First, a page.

The Power of Nunchi

The Power of Nunchi

The Korean Secret to Happiness and Success

Euny Hong

$11.99

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Description

"A must-read for anyone interested in the art of intuitively knowing what others feel." --Haemin Sunim, bestselling author of The Things You Can See Only When You Slow Down and Love for Imperfect Things

Improve your nunchi. Improve your life.


The Korean sixth sense for winning friends and influencing people, nunchi (pronounced noon-chee) can help you connect with others so you can succeed in everything from business to love. The Power of Nunchi will show you how.

Have you ever wondered why your less-skilled coworker gets promoted before you, or why that one woman from your yoga class is always surrounded by adoring friends? They probably have great nunchi. The art of reading a room and understanding what others are thinking and feeling, nunchi is a form of emotional intelligence that anyone can learn--all you need is your eyes and ears. Sherlock Holmes has great nunchi. Cats have great nunchi. Steve Jobs had great nunchi. With its focus on observing others rather than asserting yourself--it's not all about you!--nunchi is a refreshing antidote to our culture of self-promotion, and a welcome reminder to look up from your cell phone.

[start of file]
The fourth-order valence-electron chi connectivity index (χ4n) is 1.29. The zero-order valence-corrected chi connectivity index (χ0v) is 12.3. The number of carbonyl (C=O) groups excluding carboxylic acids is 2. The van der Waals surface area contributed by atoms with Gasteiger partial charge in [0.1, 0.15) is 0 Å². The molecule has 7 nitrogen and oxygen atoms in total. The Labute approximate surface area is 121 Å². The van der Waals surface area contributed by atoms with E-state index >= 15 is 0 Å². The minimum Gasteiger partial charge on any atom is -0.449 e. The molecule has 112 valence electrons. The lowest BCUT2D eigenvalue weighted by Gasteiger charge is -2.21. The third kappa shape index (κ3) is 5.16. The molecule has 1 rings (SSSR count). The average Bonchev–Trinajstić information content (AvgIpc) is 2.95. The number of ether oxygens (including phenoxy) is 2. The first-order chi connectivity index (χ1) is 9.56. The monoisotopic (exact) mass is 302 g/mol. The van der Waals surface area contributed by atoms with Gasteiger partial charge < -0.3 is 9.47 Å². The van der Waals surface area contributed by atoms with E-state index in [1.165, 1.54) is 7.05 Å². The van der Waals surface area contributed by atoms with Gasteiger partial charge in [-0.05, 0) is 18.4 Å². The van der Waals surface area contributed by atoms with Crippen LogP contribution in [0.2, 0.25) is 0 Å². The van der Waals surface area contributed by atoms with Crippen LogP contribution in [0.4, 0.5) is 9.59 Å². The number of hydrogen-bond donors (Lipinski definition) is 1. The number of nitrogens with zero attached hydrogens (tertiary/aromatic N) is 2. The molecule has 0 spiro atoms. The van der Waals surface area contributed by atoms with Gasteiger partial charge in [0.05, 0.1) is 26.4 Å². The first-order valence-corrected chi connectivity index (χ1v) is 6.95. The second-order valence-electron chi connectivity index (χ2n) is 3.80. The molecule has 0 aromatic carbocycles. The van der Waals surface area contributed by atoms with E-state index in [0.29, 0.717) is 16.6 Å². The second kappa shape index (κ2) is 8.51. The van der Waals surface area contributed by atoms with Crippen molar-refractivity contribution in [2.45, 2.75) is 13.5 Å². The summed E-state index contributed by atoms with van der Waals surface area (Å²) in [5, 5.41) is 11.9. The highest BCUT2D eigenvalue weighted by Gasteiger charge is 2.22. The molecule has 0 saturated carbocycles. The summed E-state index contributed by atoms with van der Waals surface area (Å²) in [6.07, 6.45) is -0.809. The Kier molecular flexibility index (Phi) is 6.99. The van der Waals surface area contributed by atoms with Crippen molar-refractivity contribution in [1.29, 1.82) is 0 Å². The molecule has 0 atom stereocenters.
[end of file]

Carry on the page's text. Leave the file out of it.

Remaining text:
Nunchi has been used by Koreans for more than 5,000 years. It's what catapulted their nation from one of the world's poorest to one of the richest and most technologically advanced in half a century. And it's why K-pop--an unlikely global phenomenon, performed as it is in a language spoken only in Korea--is even a thing. Not some quaint Korean custom like taking off your shoes before entering a house, nunchi is the currency of life. The Power of Nunchi will show you how the trust and connection it helps you to build can open doors for you that you never knew existed.


Author

Euny Hong:
Euny Hong is the author of The Birth of Korean Cool and a journalist who has written for The New York Times, The Washington Post, The Wall Street Journal, The Boston Globe, and Financial Times. A self-described "nunchi ninja," at age twelve she moved with her family from suburban Chicago to South Korea, not knowing Korean, and within a year was at the top of her class--thanks to her nunchi. She divides her time between New York and Paris and is fluent in English, Korean, French, German--and nunchi.

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